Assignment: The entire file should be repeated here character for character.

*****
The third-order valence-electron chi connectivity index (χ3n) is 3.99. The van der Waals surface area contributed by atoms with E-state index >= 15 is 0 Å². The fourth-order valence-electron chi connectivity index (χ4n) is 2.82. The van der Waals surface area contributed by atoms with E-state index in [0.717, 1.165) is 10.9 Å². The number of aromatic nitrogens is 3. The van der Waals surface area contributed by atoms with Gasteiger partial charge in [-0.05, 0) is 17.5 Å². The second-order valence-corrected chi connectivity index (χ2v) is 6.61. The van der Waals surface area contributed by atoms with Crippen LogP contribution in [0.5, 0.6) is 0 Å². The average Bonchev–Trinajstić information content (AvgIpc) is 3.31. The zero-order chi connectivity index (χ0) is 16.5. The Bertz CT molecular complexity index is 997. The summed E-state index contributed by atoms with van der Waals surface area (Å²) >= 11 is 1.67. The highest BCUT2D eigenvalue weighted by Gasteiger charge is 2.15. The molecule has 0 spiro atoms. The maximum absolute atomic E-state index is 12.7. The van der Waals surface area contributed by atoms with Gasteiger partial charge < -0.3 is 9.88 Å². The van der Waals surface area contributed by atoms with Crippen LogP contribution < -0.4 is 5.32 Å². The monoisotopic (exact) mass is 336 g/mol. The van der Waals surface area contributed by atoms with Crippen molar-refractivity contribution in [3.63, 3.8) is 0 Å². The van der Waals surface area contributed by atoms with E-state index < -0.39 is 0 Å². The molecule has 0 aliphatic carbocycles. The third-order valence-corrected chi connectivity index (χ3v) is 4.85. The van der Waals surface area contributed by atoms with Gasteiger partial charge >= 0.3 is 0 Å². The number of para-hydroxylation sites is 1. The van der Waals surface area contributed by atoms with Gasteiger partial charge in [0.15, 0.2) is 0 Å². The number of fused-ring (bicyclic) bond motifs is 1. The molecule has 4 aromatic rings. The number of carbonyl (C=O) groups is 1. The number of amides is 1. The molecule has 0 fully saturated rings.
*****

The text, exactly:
The third-order valence-electron chi connectivity index (χ3n) is 3.99. The van der Waals surface area contributed by atoms with E-state index >= 15 is 0 Å². The fourth-order valence-electron chi connectivity index (χ4n) is 2.82. The van der Waals surface area contributed by atoms with E-state index in [0.717, 1.165) is 10.9 Å². The number of aromatic nitrogens is 3. The van der Waals surface area contributed by atoms with Gasteiger partial charge in [-0.05, 0) is 17.5 Å². The second-order valence-corrected chi connectivity index (χ2v) is 6.61. The van der Waals surface area contributed by atoms with Crippen LogP contribution in [0.5, 0.6) is 0 Å². The average Bonchev–Trinajstić information content (AvgIpc) is 3.31. The zero-order chi connectivity index (χ0) is 16.5. The Bertz CT molecular complexity index is 997. The summed E-state index contributed by atoms with van der Waals surface area (Å²) >= 11 is 1.67. The highest BCUT2D eigenvalue weighted by Gasteiger charge is 2.15. The molecule has 0 spiro atoms. The maximum absolute atomic E-state index is 12.7. The van der Waals surface area contributed by atoms with Gasteiger partial charge < -0.3 is 9.88 Å². The van der Waals surface area contributed by atoms with Crippen LogP contribution < -0.4 is 5.32 Å². The monoisotopic (exact) mass is 336 g/mol. The van der Waals surface area contributed by atoms with Crippen molar-refractivity contribution in [3.63, 3.8) is 0 Å². The van der Waals surface area contributed by atoms with E-state index < -0.39 is 0 Å². The molecule has 0 aliphatic carbocycles. The third-order valence-corrected chi connectivity index (χ3v) is 4.85. The van der Waals surface area contributed by atoms with Gasteiger partial charge >= 0.3 is 0 Å². The number of para-hydroxylation sites is 1. The van der Waals surface area contributed by atoms with Gasteiger partial charge in [0.15, 0.2) is 0 Å². The number of fused-ring (bicyclic) bond motifs is 1. The molecule has 4 aromatic rings. The number of carbonyl (C=O) groups is 1. The number of amides is 1. The molecule has 0 fully saturated rings.